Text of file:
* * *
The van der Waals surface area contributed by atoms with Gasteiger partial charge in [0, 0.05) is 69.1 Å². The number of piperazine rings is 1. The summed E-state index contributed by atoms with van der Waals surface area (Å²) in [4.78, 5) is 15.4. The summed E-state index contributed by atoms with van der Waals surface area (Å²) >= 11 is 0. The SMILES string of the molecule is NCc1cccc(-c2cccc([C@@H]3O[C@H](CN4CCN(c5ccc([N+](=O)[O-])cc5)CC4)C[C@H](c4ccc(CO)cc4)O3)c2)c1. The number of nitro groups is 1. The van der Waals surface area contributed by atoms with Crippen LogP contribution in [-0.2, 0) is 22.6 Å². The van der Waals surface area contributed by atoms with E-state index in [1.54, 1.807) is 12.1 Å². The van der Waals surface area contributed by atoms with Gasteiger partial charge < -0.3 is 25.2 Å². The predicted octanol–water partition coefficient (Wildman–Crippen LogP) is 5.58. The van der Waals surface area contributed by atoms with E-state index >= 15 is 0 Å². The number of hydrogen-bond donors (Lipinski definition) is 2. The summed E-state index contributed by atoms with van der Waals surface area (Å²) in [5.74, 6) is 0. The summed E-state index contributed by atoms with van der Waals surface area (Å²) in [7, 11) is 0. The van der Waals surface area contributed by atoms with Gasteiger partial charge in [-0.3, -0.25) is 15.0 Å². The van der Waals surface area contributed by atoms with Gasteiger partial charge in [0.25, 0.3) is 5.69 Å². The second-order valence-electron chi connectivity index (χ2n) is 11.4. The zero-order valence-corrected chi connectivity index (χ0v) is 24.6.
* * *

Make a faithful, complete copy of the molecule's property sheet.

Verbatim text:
The van der Waals surface area contributed by atoms with Gasteiger partial charge in [0, 0.05) is 69.1 Å². The number of piperazine rings is 1. The summed E-state index contributed by atoms with van der Waals surface area (Å²) in [4.78, 5) is 15.4. The summed E-state index contributed by atoms with van der Waals surface area (Å²) >= 11 is 0. The SMILES string of the molecule is NCc1cccc(-c2cccc([C@@H]3O[C@H](CN4CCN(c5ccc([N+](=O)[O-])cc5)CC4)C[C@H](c4ccc(CO)cc4)O3)c2)c1. The number of nitro groups is 1. The van der Waals surface area contributed by atoms with Crippen LogP contribution in [-0.2, 0) is 22.6 Å². The van der Waals surface area contributed by atoms with E-state index in [1.54, 1.807) is 12.1 Å². The van der Waals surface area contributed by atoms with Gasteiger partial charge < -0.3 is 25.2 Å². The predicted octanol–water partition coefficient (Wildman–Crippen LogP) is 5.58. The van der Waals surface area contributed by atoms with E-state index >= 15 is 0 Å². The number of hydrogen-bond donors (Lipinski definition) is 2. The summed E-state index contributed by atoms with van der Waals surface area (Å²) in [5.74, 6) is 0. The summed E-state index contributed by atoms with van der Waals surface area (Å²) in [7, 11) is 0. The van der Waals surface area contributed by atoms with Gasteiger partial charge in [-0.3, -0.25) is 15.0 Å². The van der Waals surface area contributed by atoms with Gasteiger partial charge in [0.25, 0.3) is 5.69 Å². The second-order valence-electron chi connectivity index (χ2n) is 11.4. The zero-order valence-corrected chi connectivity index (χ0v) is 24.6.